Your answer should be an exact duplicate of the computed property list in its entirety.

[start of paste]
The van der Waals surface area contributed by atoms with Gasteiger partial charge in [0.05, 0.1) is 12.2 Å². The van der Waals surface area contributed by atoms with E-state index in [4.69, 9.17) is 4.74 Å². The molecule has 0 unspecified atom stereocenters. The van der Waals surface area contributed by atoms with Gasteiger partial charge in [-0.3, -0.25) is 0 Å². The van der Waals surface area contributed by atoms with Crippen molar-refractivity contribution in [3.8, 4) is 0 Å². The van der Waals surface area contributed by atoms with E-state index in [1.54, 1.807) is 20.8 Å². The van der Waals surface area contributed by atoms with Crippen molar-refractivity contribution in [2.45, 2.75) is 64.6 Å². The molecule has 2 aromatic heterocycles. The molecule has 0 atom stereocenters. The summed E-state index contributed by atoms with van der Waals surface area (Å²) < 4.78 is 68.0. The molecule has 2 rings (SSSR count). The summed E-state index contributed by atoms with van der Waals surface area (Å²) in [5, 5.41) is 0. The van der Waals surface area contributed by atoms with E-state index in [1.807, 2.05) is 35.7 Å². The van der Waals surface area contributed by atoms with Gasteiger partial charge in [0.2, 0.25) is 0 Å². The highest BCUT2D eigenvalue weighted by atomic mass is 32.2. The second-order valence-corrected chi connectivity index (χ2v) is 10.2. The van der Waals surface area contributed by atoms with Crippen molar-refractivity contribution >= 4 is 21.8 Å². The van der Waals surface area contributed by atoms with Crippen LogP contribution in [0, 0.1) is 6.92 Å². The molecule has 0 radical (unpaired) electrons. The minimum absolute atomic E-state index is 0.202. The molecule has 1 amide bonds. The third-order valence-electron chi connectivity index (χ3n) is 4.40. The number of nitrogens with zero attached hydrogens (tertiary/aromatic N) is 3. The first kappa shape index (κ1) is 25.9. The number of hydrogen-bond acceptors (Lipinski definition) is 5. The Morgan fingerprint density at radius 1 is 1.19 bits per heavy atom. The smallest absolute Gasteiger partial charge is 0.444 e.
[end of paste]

The van der Waals surface area contributed by atoms with Gasteiger partial charge in [0.05, 0.1) is 12.2 Å². The van der Waals surface area contributed by atoms with E-state index in [4.69, 9.17) is 4.74 Å². The molecule has 0 unspecified atom stereocenters. The van der Waals surface area contributed by atoms with Gasteiger partial charge in [-0.3, -0.25) is 0 Å². The van der Waals surface area contributed by atoms with Crippen molar-refractivity contribution in [3.8, 4) is 0 Å². The van der Waals surface area contributed by atoms with E-state index in [1.54, 1.807) is 20.8 Å². The van der Waals surface area contributed by atoms with Crippen molar-refractivity contribution in [2.45, 2.75) is 64.6 Å². The molecule has 2 aromatic heterocycles. The molecule has 0 atom stereocenters. The summed E-state index contributed by atoms with van der Waals surface area (Å²) < 4.78 is 68.0. The molecule has 2 rings (SSSR count). The summed E-state index contributed by atoms with van der Waals surface area (Å²) in [5, 5.41) is 0. The van der Waals surface area contributed by atoms with E-state index in [1.807, 2.05) is 35.7 Å². The van der Waals surface area contributed by atoms with Gasteiger partial charge in [0.2, 0.25) is 0 Å². The highest BCUT2D eigenvalue weighted by atomic mass is 32.2. The second-order valence-corrected chi connectivity index (χ2v) is 10.2. The van der Waals surface area contributed by atoms with Crippen molar-refractivity contribution >= 4 is 21.8 Å². The van der Waals surface area contributed by atoms with Crippen LogP contribution in [0, 0.1) is 6.92 Å². The molecule has 0 radical (unpaired) electrons. The minimum absolute atomic E-state index is 0.202. The molecule has 1 amide bonds. The third-order valence-electron chi connectivity index (χ3n) is 4.40. The number of nitrogens with zero attached hydrogens (tertiary/aromatic N) is 3. The first kappa shape index (κ1) is 25.9. The number of hydrogen-bond acceptors (Lipinski definition) is 5. The Morgan fingerprint density at radius 1 is 1.19 bits per heavy atom. The smallest absolute Gasteiger partial charge is 0.444 e.